The Cubs, meanwhile, are resisting attempts by Seattle to get Felix Pie and a second prospect for Ibanez. The Cubs almost certainly would be willing to offer a couple of prospects in the Sam Fuld stratum. But teams that have spoken with the Cubs say they've shown little sense of urgency to overpay to add a final piece or two of late.
The team is not close to a deal, major-league sources say, and ultimately might settle for a bench player who would be an upgrade over Daryle Ward, or make no trade at all.
At the moment, the Cubs are set in the outfield with Alfonso Soriano in left, Jim Edmonds and Reed Johnson in center and Kosuke Fukudome in center and right, with center fielder Felix Pie hot at Class AAA.
The addition of Ibanez would force Fukudome to center full-time, leaving the Cubs with below-average defenders, Soriano and Ibanez, in left and right. It also would reduce the playing time of Edmonds and Johnson, both of whom have been productive.
Edmonds, however, remains a physical risk — he has not played since receiving a cortisone shot in his left knee on Sunday. Ibanez, 36, would protect the Cubs against injury, and perhaps even spell Soriano and first baseman Derrek Lee against certain right-handers.
Veteran center fielder Jim Edmonds was a nice pickup when he was plucked off the waiver wire in mid-May, but he looks to be running out of gas at a bad time. His sore left knee kept him out of the lineup again Tuesday. After a strong showing in June (.319, six home runs, 19 RBI), Edmonds has sputtered in July (.231, three homers, nine RBI).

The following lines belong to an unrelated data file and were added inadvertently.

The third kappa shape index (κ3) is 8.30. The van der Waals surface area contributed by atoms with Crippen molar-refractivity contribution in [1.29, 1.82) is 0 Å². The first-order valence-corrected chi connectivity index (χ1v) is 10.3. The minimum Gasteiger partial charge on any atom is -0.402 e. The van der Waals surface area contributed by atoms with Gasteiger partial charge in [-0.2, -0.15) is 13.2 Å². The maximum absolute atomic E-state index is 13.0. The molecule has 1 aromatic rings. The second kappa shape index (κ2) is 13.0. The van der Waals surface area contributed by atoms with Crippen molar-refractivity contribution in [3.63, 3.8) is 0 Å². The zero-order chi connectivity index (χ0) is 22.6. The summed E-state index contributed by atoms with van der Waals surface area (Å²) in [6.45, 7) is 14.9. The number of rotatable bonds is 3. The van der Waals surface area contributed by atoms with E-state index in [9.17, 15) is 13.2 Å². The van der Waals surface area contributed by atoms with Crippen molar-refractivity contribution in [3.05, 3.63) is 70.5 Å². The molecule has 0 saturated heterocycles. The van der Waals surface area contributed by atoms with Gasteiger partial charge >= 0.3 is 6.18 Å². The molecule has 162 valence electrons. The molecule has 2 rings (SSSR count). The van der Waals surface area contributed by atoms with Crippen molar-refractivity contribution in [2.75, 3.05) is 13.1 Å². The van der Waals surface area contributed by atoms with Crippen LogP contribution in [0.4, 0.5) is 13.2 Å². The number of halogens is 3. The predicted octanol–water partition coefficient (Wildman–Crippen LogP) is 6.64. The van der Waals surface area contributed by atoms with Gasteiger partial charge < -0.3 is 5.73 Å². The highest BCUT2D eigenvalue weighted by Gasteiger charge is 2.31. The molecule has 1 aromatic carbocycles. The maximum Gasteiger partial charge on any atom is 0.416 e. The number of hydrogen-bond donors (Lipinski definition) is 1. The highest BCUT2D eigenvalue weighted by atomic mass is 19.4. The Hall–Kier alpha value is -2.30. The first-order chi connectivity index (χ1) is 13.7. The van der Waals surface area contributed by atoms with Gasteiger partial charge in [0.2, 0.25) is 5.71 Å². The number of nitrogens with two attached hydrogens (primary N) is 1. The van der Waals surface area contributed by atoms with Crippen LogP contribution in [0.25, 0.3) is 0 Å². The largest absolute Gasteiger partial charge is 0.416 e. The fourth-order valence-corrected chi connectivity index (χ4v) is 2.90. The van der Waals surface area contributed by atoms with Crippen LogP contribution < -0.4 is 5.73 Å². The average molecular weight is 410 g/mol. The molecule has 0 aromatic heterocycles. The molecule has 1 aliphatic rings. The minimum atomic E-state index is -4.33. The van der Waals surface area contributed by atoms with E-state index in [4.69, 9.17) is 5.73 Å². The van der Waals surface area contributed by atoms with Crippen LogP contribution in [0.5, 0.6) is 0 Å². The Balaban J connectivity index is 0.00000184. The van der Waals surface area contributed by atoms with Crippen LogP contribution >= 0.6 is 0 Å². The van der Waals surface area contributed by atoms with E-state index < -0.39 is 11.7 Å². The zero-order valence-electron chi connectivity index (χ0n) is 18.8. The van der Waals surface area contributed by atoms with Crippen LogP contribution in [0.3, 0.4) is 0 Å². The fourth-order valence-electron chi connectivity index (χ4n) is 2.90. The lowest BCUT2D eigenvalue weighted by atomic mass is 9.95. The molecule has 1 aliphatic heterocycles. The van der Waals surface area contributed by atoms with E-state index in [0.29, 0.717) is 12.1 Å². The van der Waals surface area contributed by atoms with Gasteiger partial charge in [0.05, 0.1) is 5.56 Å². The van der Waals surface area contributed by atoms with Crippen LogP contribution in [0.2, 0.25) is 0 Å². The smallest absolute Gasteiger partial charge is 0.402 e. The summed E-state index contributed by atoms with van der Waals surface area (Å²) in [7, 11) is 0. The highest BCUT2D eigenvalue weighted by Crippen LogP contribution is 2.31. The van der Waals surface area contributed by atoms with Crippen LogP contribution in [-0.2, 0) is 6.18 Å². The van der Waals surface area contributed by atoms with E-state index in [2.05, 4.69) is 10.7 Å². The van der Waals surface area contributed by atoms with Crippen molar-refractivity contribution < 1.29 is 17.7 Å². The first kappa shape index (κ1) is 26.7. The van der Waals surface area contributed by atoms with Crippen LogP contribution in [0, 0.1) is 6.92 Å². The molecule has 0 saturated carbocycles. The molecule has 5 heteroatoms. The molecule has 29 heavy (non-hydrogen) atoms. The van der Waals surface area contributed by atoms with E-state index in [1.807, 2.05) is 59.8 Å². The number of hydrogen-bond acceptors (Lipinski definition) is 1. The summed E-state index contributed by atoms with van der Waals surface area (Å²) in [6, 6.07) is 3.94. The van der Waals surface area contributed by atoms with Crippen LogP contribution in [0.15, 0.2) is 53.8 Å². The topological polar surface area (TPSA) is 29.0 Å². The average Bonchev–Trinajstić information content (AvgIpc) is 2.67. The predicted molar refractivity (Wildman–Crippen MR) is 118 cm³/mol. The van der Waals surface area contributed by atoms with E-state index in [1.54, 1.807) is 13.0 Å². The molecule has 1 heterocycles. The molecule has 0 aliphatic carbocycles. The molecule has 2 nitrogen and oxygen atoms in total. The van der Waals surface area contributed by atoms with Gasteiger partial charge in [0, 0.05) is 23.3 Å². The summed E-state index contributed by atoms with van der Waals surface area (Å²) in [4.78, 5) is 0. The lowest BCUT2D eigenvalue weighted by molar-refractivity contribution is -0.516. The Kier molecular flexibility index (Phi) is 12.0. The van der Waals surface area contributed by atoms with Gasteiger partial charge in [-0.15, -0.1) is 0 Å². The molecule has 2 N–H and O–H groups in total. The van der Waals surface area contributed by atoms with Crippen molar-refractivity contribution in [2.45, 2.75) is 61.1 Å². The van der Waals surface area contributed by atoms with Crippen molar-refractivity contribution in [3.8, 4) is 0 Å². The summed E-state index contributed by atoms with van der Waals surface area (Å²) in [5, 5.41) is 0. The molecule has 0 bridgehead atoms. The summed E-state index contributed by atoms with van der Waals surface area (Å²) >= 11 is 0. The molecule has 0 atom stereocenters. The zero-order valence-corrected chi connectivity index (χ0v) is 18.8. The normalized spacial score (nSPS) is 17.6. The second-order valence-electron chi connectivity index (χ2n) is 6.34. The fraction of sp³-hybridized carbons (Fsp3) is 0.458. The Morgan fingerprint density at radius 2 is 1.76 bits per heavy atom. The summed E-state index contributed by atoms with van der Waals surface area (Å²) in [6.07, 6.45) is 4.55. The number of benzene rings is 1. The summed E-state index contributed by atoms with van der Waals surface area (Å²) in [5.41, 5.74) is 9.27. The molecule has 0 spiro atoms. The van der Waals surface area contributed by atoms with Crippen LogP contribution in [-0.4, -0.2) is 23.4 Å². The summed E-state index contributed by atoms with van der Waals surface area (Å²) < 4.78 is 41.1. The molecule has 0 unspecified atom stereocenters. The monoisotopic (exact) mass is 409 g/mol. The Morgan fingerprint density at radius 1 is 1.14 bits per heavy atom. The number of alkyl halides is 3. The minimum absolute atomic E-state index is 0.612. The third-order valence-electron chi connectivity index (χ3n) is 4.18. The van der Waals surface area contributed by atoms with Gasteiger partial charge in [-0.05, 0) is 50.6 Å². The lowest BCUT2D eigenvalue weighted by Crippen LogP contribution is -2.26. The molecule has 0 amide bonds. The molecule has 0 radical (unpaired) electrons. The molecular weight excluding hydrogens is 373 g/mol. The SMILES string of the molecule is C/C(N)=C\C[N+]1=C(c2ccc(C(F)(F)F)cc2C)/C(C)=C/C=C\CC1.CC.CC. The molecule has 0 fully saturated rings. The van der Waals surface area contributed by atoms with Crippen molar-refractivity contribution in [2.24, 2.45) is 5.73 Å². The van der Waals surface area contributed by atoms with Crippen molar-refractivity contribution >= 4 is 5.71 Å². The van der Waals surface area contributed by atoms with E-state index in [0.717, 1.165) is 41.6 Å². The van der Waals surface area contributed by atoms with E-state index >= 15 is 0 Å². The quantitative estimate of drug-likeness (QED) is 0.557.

If the Cubs are serious about loading up for what figures to be a grueling two-month final kick into the postseason, they would be better served to thank Edmonds for his contribution, part with some of their young talent and get lefty-swinging Raul Ibanez from the Seattle Mariners.
Ibanez, who has been on the Mets' radar, entered play Tuesday hitting .281 with 15 homers and 62 RBI -- numbers Edmonds no longer can match. Put him in right field and keep Kosuke Fukudome in center, where he played Tuesday.
Uh, please no. Let’s ignore – for one paragraph - the fact that Raul Ibanez is a one-man circus in the outfield, and not the fun kind with ponies but the really crappy kind where the carnies look like they wandered off the set of Freaks. Ladies and gentlemen, your Marcel projections!
And you can stop ignoring his defense now. Ibanez is currently trying to establish himself as Ryan Braun without the range in the outfield. (Make sure you scroll down to the links to the animated GIFs!) He’s currently about as desirable as a kick to the head. By, like, Robbie Gould. After you’d just tried to run him over with a car, so he’s really pissed at you as he’s kicking you in the head. And Brian Urlacher is placeholding you for him.
You want to move Dome to center and get some more left-handed power in the lineup? Move DeRosa into right field and make Fontenot the second baseman. Please, please no Raul Ibanez.